Joined: 29 May 2010
|Posted: Tue Jun 01, 2010 2:01 am Post subject: Thoughts from one of the younger generation
Ronnie James Dio was taken from us just over two weeks ago, and since that dreadful May 16th, Iíve done a lot of thinking about what he and his music meant to me. I just got home from Los Angeles, having attended the public memorial service at Forest Lawn, and this is my attempt at putting my many incoherent thoughts into structured sentences. What follows isn't so much of a tribute as it is an outlet for me to express my thoughts and condolences. Apologies in advance if this rambles on or runs long. Here goes...
A Lifelong Fan (or, Thanks Dad)
I am glad to say that I have been a fan of Dio for, quite literally, my entire life. Even before I was born, my father was bestowing upon me the gift of hard rock and heavy metal by blasting music through headphones into my moms belly. During the memorial, Eddie Trunk mentioned how blown away he was the first time he heard Ritchie Blackmoreís Rainbow and Heaven and Hell. I cannot even begin to imagine what that was like, because I cannot remember the first time I heard these -- and many other -- albums. For me, the music has just always been there and I suppose Iím not unique in this regard; although many of my peers that are into metal discovered it in their teenage years, there are some who, like me, have grown up with it since birth.
Ronnie James Dio represented a very large part of the relationship I have with my dad. We have always been very close and have always shared a deep love of music. My earliest memories are of him blasting the various forms of Sabbath, Ozzy, Dio, Rainbow, et al, on our living room stereo so loud that you could make out lyrics from several houses down the street. News of Ronnie's death hit me like a ton of bricks. I was floored. Speechless. Part of the bond I share with my dad is gone forever, and yesterdays memorial service will be the closest thing we will ever get to seeing Dio together.
One Helluva Night
Although I cannot tell you about my first experience listening to a Dio song, I can tell you about the first and only time I saw him live. In August 2008 I was 21 years old and had just taken a job at a high-tech startup in Silicon Valley. A couple weeks after moving to the area, I decided to see what concert venues were around, and who was playing. Imagine my excitement when I found out that the Metal Masters tour would be making its final stop that very weekend at the Shoreline Amphitheater in Mountain View, CA Ė 20 minutes from my home! I was stoked about Testament, Motorhead, and Judas Priest, but there was only one reason for me to go: Heaven and Hell.
I originally had other plans, but canceled last minute because I knew I could not miss the show. Unfortunately my dad couldn't make it up for the show on such short notice, and since my wife needed to stay home with our then two-month old daughter, I went alone. I purchased my ticket on the day of the event and had an absolute blast. Dio, Iommi, Geezer, and Vinny were all at the top of their game that night, and finally seeing them live ranks that night among the most memorable in my life. During the song Heaven and Hell, I had a smile that was a mile wide as Dio had us sing along. In short, it fucking blew my mind.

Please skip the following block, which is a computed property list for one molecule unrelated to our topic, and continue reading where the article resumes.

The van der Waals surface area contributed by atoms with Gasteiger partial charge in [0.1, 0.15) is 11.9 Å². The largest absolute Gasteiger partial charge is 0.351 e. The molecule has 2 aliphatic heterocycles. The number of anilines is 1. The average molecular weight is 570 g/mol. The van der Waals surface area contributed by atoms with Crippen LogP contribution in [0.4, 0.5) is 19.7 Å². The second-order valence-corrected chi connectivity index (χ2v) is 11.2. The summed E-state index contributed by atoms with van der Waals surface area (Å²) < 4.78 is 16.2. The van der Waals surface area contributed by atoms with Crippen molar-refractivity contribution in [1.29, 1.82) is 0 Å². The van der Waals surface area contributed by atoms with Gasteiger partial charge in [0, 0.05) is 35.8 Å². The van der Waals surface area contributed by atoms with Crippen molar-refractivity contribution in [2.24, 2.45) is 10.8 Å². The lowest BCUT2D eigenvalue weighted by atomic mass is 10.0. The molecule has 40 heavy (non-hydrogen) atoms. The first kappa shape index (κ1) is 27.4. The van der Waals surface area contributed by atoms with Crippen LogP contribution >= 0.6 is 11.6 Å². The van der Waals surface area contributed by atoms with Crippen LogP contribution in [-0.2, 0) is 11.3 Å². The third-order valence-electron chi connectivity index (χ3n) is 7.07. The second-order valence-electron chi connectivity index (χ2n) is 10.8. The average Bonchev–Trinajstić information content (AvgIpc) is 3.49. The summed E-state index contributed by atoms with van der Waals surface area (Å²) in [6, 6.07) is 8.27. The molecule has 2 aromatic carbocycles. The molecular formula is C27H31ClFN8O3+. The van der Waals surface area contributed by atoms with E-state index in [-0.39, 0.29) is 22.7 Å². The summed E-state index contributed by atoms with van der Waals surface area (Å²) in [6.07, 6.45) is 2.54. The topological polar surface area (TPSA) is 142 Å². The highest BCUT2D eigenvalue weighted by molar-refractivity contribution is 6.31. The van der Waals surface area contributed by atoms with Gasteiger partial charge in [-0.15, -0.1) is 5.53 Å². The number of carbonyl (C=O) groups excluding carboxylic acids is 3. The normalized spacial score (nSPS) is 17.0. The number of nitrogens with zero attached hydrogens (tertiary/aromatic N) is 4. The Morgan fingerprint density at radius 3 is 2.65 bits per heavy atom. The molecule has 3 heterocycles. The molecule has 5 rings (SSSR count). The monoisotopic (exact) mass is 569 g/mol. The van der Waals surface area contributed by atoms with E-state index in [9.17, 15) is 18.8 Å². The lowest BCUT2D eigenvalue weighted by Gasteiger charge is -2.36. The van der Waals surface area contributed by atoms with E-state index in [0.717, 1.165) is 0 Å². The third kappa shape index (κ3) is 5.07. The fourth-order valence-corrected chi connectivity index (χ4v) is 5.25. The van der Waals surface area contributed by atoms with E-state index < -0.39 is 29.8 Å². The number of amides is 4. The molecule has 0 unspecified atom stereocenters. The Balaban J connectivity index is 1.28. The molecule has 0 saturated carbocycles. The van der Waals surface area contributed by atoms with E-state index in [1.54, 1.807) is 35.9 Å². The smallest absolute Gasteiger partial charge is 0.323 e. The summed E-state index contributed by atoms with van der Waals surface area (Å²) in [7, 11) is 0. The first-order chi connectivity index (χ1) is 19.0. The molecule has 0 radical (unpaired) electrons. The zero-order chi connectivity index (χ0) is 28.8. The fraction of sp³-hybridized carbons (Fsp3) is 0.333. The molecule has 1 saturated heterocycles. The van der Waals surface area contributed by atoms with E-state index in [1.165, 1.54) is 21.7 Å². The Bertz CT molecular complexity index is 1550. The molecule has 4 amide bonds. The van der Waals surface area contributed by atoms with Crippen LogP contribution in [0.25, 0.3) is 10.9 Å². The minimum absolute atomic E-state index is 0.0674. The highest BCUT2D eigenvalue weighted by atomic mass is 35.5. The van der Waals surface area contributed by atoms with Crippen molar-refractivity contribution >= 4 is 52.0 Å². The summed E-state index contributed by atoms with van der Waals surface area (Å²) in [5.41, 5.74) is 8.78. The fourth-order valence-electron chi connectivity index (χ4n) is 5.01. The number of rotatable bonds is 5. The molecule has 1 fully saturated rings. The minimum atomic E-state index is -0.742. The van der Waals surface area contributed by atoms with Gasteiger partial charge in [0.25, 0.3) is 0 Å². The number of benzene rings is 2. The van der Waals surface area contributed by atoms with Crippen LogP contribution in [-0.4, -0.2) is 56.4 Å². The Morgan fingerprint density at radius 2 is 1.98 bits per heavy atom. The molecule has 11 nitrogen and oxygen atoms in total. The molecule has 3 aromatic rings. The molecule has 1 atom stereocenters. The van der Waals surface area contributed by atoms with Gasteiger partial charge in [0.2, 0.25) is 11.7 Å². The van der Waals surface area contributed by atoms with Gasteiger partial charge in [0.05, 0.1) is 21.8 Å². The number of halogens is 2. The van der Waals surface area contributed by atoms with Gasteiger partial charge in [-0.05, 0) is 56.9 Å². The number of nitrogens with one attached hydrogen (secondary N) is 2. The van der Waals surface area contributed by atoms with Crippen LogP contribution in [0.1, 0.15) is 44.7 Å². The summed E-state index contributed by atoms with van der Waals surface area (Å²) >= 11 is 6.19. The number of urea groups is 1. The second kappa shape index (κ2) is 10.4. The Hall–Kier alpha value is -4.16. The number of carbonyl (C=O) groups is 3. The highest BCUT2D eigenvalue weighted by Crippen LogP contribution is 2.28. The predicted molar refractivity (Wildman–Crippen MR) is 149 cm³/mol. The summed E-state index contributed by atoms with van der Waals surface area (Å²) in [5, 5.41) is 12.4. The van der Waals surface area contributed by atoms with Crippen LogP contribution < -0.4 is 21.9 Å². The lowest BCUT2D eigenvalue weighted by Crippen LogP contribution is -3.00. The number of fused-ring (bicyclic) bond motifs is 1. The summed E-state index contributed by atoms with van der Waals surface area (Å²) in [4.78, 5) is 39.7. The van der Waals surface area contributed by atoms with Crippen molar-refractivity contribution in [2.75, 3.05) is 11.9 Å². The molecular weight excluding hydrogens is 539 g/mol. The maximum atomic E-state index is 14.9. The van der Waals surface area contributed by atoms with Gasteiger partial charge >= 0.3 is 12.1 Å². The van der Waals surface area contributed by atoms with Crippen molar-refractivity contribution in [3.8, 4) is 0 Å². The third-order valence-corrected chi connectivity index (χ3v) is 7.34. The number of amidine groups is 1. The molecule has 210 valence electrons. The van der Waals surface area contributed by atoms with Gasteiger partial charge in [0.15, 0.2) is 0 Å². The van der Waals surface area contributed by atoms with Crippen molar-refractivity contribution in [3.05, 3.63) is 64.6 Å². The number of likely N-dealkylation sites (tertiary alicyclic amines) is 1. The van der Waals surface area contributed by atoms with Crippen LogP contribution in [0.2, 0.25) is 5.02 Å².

What an amazing experience the memorial was. My dad and I showed up at 7am and were the second in line behind a really cool married couple. We were the first to receive the coveted blue wristbands, the first to be allowed into the auditorium, and had front and center seats. The speakers told us so much more about Ronnie the man than most of us ever knew, the videos gave us Ronnie the performer that we all know and love, and the musical tributes were phenomenal. The entire day was immensely bittersweet. I am sad that I had to say goodbye forever to a voice I've known since early childhood, but I was very glad and feel extremely privileged that I got to be there and do it in person.
To my Dad:
I'm bummed we never got a chance to see Dio in concert together, but I'm glad we were able to share in the experience of his memorial service together. Thank you for everything. If music has affected my life in so many ways, it's only because you gave me the love of it. Thank you Dad, I love you.
You have my sincere condolences. Out of all the people that have been affected by the passing of Ronnie, you have it the worst. I can only hope that the love of friends and family and the outpouring of support from Ronnie's fans have helped make this entire ordeal just a tiny bit easier. I thank you from the very bottom of my heart for opening up the service to his fans.
Thank you. Thank you. A thousand times, thank you. Thank you for your words, thank you for your music, thank you for your charity, and thank you just being a wonderful human being. You have touched many lives, more than you could ever know. I'm sad that I never got the opportunity to shake your hand and tell you in person (I tried in 2008, they wouldn't let me through), but I know you will live on in the hearts and minds of your legions of fans. You will be greatly missed.
Ronnie James Dio's music and influence will last forever, so long as we make it so. I'm certainly going to make sure my daughter grows up knowing Dio, the music as well as the man.
--Derek PaytonHello everyone,